My general take on the debate is that it really does boil down to an issue not just of religious freedom but also a means of putting into practice the very American values which Al Qaeda seeks to deny. A mosque in NYC, near to the site of 9-11, is not a “monument to the attackers” (a pernicious claim, which puts collective responsibility for the terrorist attacks on all Muslim Americans) but actually a repudiation of the Al Qaeda ideology. What they want is to make Muslim Americans reject American identity and follow their call to jihad – explicitly, as Anwar al Awlaki has repeatedly stated, and even succeeded (ref the cases of Fort Hood and Times Square). An American mosque, built for American Muslims, is literally the antithesis of what the enemy most desires. . . . In some ways it would be a relief if the issue went away. However, if the project does fail, then I think that the message that will be sent is that bigotry and fear of Muslims is not just permitted, it is effective.
This is a point that conservatives seem to have missed: Al Qaeda doesn’t want Muslim Americans integrating; it wants them alienated from the American Enlightenment and radicalized. And so Aziz Poonawalla concludes in a way that strikes me as downright patriotic: supporting the mosque is good for America and bad for Al Qaeda:
I subscribe to the view that the center’s existence would be a powerful symbol and repudiation of the ideology of Al Qaeda. So despite my misgivings about the cost to the Muslim American community, on a broader scale, I think it is good for America that the project succeed. This is why I still count myself a supporter of Park51.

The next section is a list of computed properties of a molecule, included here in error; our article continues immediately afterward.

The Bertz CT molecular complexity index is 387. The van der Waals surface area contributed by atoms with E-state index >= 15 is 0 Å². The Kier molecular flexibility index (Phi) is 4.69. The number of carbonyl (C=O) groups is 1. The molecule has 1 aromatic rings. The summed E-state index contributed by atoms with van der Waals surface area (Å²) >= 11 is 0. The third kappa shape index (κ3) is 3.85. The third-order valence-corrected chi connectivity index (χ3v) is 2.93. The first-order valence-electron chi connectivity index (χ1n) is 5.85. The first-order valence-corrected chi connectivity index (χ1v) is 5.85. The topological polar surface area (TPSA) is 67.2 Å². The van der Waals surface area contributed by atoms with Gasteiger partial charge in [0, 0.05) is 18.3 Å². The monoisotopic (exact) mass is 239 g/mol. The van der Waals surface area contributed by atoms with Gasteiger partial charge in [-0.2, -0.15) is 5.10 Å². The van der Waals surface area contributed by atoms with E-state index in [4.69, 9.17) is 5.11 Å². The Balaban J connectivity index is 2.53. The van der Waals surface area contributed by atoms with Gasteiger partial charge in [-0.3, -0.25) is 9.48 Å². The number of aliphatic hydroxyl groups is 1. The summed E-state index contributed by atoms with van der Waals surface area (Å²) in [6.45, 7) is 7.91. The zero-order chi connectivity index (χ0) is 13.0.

This is what a patriotic Muslim American sound like. Notice that he obviously values both his religion and his Jeffersonian (that is, Enlightenment-based) country.
I can’t resist quoting one more paragraph from Aziz Poonawalla’s essay. It is such an obviously American and complex voice. And it counters the cartoonish stereotypes promulgated about Muslim Americans by the Tea Party right:
American Muslims are mostly an optimistic bunch. We can concede there are prejudices at work against us here, but that’s part of the mix I described above. We have to be pragmatic and remember that every group before us, the Jews, the Catholics, etc had to face pretty much the same gauntlet prior to acceptance. I think the danger is that American Muslims will perceive unequal treatment and withdraw from civic engagement. The question isn’t why we are facing this hostility but rather whether that hostility makes our attempts at assimilation moot. That’s a debate we don’t want to be having, but is being forced upon us. I hope that as a community of communities, Muslim Americans don’t become disheartened and lose that essential optimism that really makes us American. Unfortunately, with precisely half of the American political landscape opposed to us, it’s going to be a tough fight ahead to stay optimistic.
Are you with Aziz Poonawalla or against him?